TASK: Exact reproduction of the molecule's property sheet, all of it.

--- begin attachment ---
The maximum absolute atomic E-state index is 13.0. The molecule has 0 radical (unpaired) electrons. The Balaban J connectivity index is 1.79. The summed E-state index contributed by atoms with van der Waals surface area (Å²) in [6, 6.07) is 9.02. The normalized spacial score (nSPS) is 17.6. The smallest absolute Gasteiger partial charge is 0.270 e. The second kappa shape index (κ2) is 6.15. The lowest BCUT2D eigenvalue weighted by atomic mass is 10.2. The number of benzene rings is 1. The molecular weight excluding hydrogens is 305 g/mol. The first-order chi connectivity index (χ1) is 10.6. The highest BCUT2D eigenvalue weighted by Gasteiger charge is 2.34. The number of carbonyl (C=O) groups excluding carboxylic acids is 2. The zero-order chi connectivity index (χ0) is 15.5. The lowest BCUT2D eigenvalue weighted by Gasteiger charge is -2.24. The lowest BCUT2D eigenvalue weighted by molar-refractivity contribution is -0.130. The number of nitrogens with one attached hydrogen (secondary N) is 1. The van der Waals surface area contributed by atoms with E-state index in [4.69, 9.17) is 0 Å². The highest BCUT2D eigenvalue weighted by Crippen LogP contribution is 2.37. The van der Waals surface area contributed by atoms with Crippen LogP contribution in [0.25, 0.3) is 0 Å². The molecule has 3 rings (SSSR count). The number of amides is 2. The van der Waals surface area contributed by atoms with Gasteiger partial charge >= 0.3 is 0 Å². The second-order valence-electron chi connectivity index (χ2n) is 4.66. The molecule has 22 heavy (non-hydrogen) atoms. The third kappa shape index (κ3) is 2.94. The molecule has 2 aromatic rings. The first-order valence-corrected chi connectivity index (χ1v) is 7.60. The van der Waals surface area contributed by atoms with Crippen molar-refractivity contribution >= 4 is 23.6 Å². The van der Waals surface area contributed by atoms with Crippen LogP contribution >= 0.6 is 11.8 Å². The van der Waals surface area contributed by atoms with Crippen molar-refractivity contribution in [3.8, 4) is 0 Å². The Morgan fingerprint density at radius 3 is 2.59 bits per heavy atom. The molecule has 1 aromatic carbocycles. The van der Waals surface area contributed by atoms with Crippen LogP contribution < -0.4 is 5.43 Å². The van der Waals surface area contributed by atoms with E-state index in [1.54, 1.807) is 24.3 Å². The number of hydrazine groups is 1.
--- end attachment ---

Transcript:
The maximum absolute atomic E-state index is 13.0. The molecule has 0 radical (unpaired) electrons. The Balaban J connectivity index is 1.79. The summed E-state index contributed by atoms with van der Waals surface area (Å²) in [6, 6.07) is 9.02. The normalized spacial score (nSPS) is 17.6. The smallest absolute Gasteiger partial charge is 0.270 e. The second kappa shape index (κ2) is 6.15. The lowest BCUT2D eigenvalue weighted by atomic mass is 10.2. The number of benzene rings is 1. The molecular weight excluding hydrogens is 305 g/mol. The first-order chi connectivity index (χ1) is 10.6. The highest BCUT2D eigenvalue weighted by Gasteiger charge is 2.34. The number of carbonyl (C=O) groups excluding carboxylic acids is 2. The zero-order chi connectivity index (χ0) is 15.5. The lowest BCUT2D eigenvalue weighted by Gasteiger charge is -2.24. The lowest BCUT2D eigenvalue weighted by molar-refractivity contribution is -0.130. The number of nitrogens with one attached hydrogen (secondary N) is 1. The van der Waals surface area contributed by atoms with E-state index in [4.69, 9.17) is 0 Å². The highest BCUT2D eigenvalue weighted by Crippen LogP contribution is 2.37. The van der Waals surface area contributed by atoms with Crippen LogP contribution in [0.25, 0.3) is 0 Å². The molecule has 3 rings (SSSR count). The number of amides is 2. The van der Waals surface area contributed by atoms with Gasteiger partial charge >= 0.3 is 0 Å². The second-order valence-electron chi connectivity index (χ2n) is 4.66. The molecule has 22 heavy (non-hydrogen) atoms. The third kappa shape index (κ3) is 2.94. The molecule has 2 aromatic rings. The first-order valence-corrected chi connectivity index (χ1v) is 7.60. The van der Waals surface area contributed by atoms with Crippen molar-refractivity contribution >= 4 is 23.6 Å². The van der Waals surface area contributed by atoms with Crippen LogP contribution >= 0.6 is 11.8 Å². The van der Waals surface area contributed by atoms with Crippen molar-refractivity contribution in [3.8, 4) is 0 Å². The Morgan fingerprint density at radius 3 is 2.59 bits per heavy atom. The molecule has 1 aromatic carbocycles. The van der Waals surface area contributed by atoms with Crippen LogP contribution < -0.4 is 5.43 Å². The van der Waals surface area contributed by atoms with E-state index in [1.54, 1.807) is 24.3 Å². The number of hydrazine groups is 1.